Next, when the high speed operation is performed again in step S5, first, the control signal ST is set to the high level to reopen the oscillation of the clock generator circuit 7 in step S6. Then, the low level is written in the D flip-flop F81 via the data bus to output the low level in step S7. Hence, the transfer gate G82 is turned on and the transfer gate G81 is turned off to remove the noise from the low frequency signal. Thus, the low frequency signal whose noise is removed is output.

In this embodiment, the writing to the D flip-flop F81 and the setting operation of the control signal ST to the low level can be performed by predetermined instructions of the micom.

In FIG. 7, there is shown the third embodiment of an oscillator circuit according to the present invention, having the same construction as the second embodiment shown in FIG. 5, except that an output control circuit 9 further including an AND circuit E91 and a D flip-flop F92 is provided in place of the output control circuit 8.

In this embodiment, to the AND circuit E91, the output of the inverter I11 or the low frequency oscillator circuit 1 and the output of the RS flip-flop 6 are input. An output of the AND circuit E91 as a clock and the output of the D flip-flop F81 are input to the D flip-flop F92, and the D flip-flop F92 drives the transfer gate G81 and the inverter I81.

Next, the operation of the third embodiment of the oscillator circuit will now be described in detail.

In the second embodiment shown in FIG. 5, for example, it is assumed that by outputting the high level from the D flip-flop F81 to turn on the transfer gate G81, the output of the low frequency oscillator circuit 1 is selected. Now, it is considered that the D flip-flop F81 is rewritten to the low level by the certain instruction of the micom right after the output of the inverter I81 is changed to the low level from the high level. Hence, the transfer gate G82 is turned on, and the output of the RS flip-flop 6 is selected. However, at a moment when the output of the inverter I81 is changed to the low level from the high level, the output of the RS flip-flop 6 is still kept to the high level, and a level change more than necessity occurs in the signal selected by the transfer gate G81 or G82. This fact is not so important so far as the rewriting number of the D flip-flop F81 is small. But, in case of the large rewriting number of the D flip-flop F81, when this signal is used for a counting clock of a timer of the like, the timer unusually runs too fast.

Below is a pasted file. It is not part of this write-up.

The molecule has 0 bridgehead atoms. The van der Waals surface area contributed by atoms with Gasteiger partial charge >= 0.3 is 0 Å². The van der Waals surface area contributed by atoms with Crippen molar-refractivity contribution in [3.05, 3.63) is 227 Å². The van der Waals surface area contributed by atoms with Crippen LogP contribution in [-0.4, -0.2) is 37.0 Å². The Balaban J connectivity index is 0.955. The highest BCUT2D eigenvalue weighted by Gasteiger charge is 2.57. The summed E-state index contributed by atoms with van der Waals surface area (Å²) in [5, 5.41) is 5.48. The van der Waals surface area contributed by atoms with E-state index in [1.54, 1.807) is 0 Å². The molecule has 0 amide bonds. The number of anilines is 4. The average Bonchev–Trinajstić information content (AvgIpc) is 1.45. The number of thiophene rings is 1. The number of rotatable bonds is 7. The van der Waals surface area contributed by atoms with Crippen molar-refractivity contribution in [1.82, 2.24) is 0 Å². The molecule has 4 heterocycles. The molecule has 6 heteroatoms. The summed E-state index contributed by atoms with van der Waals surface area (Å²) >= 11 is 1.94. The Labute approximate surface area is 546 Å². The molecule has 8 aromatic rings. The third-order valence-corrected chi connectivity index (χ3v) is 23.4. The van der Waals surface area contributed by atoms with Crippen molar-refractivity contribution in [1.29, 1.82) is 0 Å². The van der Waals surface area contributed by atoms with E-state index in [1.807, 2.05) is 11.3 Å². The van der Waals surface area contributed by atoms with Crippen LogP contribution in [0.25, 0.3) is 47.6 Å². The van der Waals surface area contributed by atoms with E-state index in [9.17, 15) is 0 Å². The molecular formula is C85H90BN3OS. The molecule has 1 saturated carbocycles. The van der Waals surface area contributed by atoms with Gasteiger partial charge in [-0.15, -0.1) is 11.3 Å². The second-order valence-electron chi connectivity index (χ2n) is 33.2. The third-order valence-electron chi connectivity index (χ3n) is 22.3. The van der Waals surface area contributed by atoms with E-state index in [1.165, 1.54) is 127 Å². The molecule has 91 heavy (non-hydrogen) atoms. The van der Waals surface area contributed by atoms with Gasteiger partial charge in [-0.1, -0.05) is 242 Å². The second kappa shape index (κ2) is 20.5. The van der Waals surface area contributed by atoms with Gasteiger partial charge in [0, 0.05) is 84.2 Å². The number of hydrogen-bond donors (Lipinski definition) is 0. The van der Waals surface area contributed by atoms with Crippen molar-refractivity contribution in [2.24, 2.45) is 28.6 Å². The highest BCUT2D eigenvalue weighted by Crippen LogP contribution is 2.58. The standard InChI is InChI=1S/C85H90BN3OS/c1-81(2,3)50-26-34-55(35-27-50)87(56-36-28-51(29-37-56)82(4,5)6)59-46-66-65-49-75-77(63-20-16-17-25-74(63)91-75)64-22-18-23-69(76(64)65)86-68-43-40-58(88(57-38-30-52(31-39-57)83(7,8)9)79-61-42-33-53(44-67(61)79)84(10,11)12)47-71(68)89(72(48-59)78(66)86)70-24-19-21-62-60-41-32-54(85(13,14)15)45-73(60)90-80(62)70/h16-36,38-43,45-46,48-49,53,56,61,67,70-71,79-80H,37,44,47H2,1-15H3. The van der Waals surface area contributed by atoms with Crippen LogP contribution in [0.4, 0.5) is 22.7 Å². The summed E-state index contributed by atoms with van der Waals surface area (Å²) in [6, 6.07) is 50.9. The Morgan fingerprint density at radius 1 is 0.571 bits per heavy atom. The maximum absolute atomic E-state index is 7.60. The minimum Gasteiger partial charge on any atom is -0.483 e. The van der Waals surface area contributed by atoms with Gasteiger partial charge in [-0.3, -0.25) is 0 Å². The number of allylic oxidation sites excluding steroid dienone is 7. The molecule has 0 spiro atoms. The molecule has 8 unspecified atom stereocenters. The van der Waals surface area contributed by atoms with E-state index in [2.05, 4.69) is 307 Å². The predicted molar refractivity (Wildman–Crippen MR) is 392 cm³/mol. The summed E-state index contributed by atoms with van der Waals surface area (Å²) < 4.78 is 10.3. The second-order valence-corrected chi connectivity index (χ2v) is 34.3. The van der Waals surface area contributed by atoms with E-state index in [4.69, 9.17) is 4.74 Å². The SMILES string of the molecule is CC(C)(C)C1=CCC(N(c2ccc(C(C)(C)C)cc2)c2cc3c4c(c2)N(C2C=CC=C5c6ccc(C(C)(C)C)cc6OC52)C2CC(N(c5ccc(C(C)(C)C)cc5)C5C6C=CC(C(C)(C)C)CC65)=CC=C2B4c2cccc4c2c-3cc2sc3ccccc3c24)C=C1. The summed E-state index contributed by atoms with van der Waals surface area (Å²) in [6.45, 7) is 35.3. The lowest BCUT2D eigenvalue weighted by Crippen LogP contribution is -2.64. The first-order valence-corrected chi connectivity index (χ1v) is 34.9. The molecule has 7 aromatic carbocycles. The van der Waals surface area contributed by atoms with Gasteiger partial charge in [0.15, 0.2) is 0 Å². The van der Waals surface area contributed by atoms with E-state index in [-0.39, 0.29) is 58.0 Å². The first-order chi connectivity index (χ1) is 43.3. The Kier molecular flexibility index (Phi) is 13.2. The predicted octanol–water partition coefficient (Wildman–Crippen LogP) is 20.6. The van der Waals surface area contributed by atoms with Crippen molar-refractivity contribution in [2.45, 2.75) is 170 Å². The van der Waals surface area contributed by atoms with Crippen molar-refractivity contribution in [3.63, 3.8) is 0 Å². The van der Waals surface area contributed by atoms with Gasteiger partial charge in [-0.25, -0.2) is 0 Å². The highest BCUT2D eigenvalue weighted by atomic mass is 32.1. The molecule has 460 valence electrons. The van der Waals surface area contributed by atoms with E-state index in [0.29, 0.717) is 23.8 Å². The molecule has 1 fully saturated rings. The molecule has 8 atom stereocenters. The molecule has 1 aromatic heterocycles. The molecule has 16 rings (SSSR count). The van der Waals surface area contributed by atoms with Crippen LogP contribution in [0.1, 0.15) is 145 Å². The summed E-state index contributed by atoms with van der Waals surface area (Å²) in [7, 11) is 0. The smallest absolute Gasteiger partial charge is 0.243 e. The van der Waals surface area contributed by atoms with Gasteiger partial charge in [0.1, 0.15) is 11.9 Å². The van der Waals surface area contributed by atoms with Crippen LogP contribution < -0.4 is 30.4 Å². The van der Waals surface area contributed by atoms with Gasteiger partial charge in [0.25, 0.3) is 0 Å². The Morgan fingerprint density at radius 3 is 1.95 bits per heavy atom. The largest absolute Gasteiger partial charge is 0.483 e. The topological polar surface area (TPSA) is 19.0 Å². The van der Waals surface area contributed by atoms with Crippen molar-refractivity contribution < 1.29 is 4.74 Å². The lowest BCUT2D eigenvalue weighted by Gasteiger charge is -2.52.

Accordingly, in this embodiment, by the AND circuit E91, it is detected whether or not both the output of the RS flip-flop 6 and the output of the inverter I11 or the low frequency oscillator circuit 1 are the same level (high level in this case). By this detection signal, the output of the D flip-flop F81 is memorized in the D flip-flop F92, and by its output, the transfer gates G81 and G82 are controlled. That is, in synchronism with the time when the output of the RS flip-flop 6 and the output of the inverter I11 are the same level, either output of these two is selected, and the change more than necessity of the selected signal is restricted.

In FIG. 8, there is shown the fourth embodiment of an oscillator circuit according to the present invention, having the same construction as the third embodiment shown in FIG. 7, except that a clock generator circuit 10 is provided in place of the clock generator circuit 7.

In this embodiment, the clock generator circuit 10 further includes a D flip-flop F101, a frequency divider 103 for dividing the output of the NOR circuit E71 into 1/32, two transfer gates G102 and G103 for selecting either a 1/32 divided clock or a 1/16 divided clock of the output of the NOR circuit E71 by an output of the D flip-flop F101, and an inverter I102.

Next, the operation of the fourth embodiment of the oscillator circuit will now be described in detail.